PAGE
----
Advancing Technology Advantages

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Gary Laubach stole my thunder in his blog the previous week in which he talked about the new technology we started using in our first “all-remote” edition of the “RCN SportsTalk Show.”

In observing the health requirements and mandated safety procedures of the times, we started broadcasting the show with all of our guests remaining in their homes.

For our next “SportsTalk” show, we took things up a notch. Utilizing my RCN high speed internet (a huge shout out to my colleagues out in the field keeping it going strong), the show originated from my home to connect with members of local high schools spring sports programs.

In scheduling that episode’s guest list, I thought the experience would be therapeutic for our guests as coaches and players could express their frustrations in talking about their seasons being cancelled but additionally give viewers some unique perspectives on how they are dealing with their canceled seasons during the pandemic.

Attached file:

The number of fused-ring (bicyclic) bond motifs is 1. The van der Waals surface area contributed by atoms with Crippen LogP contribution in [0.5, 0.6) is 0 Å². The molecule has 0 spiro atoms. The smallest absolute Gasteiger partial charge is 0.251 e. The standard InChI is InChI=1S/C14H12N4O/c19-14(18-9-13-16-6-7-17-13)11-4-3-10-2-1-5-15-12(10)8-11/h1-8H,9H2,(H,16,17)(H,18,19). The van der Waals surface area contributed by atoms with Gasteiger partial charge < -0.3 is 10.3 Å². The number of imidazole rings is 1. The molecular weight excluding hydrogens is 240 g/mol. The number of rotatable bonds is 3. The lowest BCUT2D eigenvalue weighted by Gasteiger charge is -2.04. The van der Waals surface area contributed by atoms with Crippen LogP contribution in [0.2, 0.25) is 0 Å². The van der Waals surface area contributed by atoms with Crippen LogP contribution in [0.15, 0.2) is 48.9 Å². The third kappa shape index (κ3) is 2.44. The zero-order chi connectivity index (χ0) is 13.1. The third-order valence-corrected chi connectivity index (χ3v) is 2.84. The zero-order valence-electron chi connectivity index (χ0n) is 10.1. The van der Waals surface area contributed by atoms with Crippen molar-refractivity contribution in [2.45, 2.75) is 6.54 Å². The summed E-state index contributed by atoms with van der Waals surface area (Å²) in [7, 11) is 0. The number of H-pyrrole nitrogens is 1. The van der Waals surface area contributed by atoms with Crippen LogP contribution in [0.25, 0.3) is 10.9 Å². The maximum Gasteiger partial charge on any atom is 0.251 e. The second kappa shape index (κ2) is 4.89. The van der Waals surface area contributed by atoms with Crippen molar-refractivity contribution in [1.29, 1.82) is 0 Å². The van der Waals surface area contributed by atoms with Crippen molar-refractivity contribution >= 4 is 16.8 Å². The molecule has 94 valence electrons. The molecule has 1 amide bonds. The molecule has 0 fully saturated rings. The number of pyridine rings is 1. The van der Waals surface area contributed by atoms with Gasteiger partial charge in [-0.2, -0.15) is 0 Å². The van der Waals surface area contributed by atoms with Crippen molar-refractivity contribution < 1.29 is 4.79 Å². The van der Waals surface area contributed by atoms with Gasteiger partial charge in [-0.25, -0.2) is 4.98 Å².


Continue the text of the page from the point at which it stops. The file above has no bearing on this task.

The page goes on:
Another benefit of this particular program was allowing senior athletes to not only break the monotony of their quarantine but also to reveal some very heartfelt stories about their playing days, with some realizing that their sports careers have already come to a premature end.

Initially, I thought doing the show from my home might be an advantage over our usual setup. Instead of trying to find interesting guests who had to be available on Thursday between 6 to 8 p.m., I suddenly had great flexibility in scheduling.